With a piercing blue gaze, Spain’s National Alliance president Pedro Pablo Pena openly declares himself a fascist and neo-Nazi, part of a marginal movement that is trying to gain ground at a time of economic pain and national uncertainty.
Pena, watched by young party followers, outlines his ideology candidly: “Nation, race and socialism,” words that are painted on the walls of his small Madrid headquarters next to the party’s emblem, which has clear Nazi connotations.
It is still a marginal ideology in Spain with barely 0.3 percent of the vote going to the extreme right in the 2011 elections and a dozen councilors sprinkled in the city and town halls of the Madrid, Valencia and Catalonia regions.
Yet they are trying to take a stronger role as Spaniards suffer in a double-dip recession, corruption scandals batter the main parties and doubts emerge over the country’s unity, with many Catalans campaigning for their region’s independence.
However, unlike France and Greece, analysts largely rule out the dawn of a significant extreme right movement in Spain, where General Francisco Franco’s long dictatorship remains a painful memory, and immigration is widely accepted.
“I don’t see movements or parties in Spain like those we are seeing in Europe that really have the capacity to destabilize the political system,” Autonomous University of Madrid political science professor Fernando Vallespin said.
In Spain, the ruling, right-leaning Popular Party, in power since scoring a landslide election win in 2011 over the country’s other main political force, the Socialist Party, usually picks up such votes.
The Popular Party, a successor to the Popular Alliance founded in 1976 by former Franco minister Manuel Fraga, “has been able to incorporate social sectors that would have joined these movements,” Vallespin said.
Such voters manage to feel comfortable with some of the Popular Party’s ideology, he said.
Critics say the Popular Party has shown a lax attitude in the past months to Francoism, which it has never condemned.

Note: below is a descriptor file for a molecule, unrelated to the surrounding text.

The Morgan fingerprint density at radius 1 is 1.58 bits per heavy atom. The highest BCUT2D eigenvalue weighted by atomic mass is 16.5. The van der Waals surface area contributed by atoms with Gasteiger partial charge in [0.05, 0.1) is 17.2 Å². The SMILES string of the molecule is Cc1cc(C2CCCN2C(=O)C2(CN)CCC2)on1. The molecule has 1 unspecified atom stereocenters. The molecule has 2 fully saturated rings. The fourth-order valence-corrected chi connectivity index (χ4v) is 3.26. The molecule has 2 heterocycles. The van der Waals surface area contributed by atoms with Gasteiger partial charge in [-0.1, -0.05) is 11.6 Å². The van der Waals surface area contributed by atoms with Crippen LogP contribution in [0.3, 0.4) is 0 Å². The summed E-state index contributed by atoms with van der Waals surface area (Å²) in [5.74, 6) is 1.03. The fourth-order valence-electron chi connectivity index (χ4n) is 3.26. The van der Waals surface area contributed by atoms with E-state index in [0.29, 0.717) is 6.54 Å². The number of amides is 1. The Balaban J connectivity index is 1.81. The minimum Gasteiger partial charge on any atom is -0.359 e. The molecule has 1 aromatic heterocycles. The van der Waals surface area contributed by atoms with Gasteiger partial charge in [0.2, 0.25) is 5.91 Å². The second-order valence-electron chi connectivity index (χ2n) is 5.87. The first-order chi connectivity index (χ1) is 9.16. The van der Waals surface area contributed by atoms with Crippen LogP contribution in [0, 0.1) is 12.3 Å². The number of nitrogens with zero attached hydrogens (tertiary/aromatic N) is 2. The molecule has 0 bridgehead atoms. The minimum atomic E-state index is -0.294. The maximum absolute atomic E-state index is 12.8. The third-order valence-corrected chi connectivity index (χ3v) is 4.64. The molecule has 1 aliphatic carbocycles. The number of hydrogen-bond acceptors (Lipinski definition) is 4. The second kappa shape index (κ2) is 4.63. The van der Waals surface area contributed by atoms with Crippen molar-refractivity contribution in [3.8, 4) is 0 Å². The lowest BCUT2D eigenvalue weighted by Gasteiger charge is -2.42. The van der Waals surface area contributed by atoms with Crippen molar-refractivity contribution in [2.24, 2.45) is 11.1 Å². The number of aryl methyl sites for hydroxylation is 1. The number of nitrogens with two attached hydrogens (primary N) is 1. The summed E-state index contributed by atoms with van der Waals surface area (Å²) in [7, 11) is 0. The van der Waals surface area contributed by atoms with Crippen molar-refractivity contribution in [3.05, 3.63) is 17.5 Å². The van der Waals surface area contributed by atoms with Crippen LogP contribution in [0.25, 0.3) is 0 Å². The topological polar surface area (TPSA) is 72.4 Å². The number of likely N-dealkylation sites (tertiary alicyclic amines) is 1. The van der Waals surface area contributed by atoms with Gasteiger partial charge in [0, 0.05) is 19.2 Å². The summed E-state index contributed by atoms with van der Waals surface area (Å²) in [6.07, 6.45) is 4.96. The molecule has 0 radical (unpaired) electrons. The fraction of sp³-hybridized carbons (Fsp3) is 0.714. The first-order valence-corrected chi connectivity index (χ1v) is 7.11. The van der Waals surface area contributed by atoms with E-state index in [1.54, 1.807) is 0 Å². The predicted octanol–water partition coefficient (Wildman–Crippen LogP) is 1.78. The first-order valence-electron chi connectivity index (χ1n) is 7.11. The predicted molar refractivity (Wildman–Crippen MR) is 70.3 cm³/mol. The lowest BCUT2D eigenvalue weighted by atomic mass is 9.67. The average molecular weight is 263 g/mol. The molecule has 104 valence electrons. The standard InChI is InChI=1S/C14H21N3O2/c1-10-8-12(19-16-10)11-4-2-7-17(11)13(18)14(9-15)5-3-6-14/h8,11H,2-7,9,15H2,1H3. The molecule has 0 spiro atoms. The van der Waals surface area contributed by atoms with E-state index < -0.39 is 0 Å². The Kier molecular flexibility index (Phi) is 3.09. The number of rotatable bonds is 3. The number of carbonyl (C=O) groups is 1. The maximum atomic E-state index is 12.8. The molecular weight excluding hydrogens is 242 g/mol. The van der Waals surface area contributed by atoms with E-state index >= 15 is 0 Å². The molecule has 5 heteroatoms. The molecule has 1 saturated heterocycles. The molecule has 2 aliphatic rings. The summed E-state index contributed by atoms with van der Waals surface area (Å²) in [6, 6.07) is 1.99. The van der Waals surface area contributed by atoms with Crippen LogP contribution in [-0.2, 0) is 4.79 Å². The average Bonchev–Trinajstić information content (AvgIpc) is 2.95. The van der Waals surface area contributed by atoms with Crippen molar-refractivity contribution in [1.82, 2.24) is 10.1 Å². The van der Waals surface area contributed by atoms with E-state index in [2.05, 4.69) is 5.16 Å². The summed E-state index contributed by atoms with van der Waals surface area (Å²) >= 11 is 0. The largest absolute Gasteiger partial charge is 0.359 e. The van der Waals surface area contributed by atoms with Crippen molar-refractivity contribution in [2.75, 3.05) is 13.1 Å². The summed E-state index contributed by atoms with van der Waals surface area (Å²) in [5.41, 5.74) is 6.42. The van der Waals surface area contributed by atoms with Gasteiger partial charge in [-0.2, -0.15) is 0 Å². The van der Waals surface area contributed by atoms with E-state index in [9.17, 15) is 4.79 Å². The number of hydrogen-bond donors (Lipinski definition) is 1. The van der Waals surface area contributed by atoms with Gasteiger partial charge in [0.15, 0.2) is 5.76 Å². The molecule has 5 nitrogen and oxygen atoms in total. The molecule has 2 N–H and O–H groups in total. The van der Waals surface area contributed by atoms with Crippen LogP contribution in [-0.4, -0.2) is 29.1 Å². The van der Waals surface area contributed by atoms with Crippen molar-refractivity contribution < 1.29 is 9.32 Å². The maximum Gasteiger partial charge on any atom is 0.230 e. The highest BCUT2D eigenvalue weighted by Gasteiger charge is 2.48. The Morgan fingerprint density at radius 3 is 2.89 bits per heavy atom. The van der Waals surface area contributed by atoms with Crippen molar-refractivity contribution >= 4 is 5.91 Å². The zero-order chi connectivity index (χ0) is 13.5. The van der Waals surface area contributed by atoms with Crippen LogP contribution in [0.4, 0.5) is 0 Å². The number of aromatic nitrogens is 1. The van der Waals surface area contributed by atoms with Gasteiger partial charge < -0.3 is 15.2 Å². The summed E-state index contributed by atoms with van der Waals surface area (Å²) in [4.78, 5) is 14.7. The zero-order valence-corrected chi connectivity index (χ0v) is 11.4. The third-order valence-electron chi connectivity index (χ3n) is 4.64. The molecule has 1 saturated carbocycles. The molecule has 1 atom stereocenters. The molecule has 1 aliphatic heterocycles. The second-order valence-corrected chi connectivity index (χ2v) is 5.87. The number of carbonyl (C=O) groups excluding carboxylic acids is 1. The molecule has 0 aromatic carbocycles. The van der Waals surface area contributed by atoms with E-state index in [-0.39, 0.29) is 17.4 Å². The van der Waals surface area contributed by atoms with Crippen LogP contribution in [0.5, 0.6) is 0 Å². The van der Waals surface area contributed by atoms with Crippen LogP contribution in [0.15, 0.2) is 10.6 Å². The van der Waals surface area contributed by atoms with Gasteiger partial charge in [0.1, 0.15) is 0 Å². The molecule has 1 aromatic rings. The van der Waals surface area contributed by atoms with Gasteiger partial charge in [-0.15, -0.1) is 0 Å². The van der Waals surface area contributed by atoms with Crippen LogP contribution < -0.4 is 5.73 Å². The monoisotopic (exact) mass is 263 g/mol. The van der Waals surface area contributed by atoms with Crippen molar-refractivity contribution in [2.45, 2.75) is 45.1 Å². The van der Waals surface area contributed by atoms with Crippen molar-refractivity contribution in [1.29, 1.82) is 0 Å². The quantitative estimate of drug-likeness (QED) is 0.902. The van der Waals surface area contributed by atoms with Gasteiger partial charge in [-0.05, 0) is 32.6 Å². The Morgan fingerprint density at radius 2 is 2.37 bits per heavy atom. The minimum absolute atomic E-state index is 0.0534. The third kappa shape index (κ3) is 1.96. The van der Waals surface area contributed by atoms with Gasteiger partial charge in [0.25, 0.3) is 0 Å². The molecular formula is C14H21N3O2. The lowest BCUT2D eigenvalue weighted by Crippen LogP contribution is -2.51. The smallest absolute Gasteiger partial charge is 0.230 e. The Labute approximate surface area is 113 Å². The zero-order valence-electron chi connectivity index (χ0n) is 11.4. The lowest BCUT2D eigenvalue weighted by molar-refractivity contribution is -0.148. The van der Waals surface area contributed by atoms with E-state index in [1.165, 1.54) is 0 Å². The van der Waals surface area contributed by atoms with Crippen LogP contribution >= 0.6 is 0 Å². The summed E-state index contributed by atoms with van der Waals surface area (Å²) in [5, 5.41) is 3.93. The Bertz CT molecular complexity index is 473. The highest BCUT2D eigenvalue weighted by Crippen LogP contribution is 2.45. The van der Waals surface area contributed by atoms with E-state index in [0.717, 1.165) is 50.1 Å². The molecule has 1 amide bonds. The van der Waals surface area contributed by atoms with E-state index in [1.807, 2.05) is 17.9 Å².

On Oct. 10, the Popular Party used its parliamentary majority to block a motion seeking to criminalize “defense or praise for Francoism, fascism, totalitarianism or Nazism.”
The Popular Party said there was no need for such a law because a new criminal code being debated in parliament already punished hate speech or Holocaust denial.
Over the summer, various photographs were published of leading young members of the Popular Party with fascist symbols.
The recent use of a public school in the Popular Party-controlled Madrid district of Quijorna to host a market selling Franco-era memorabilia also sparked widespread consternation.
“Where we see smoke, we imagine fire,” said left-wing Izquierda Unida party lawmaker Gaspar Llamazares.
Llamazares asked prosecutors to outlaw National Alliance after some of its members attacked a Catalan cultural center in Madrid on Catalonia’s national day on Sept. 11.
Pena said the media focus on the attack actually raised National Alliance’s profile, sending the number of telephone calls from people seeking to join surging from a dozen a month to more than 20 a day.
Along with other small extreme right parties grouped under the platform “Spain on the March,” which was formed in July, the party organized a protest against Catalan independence in Barcelona on Oct. 12, rallying some 400 neo-Nazis behind Franco-era flags and fascist-style symbols.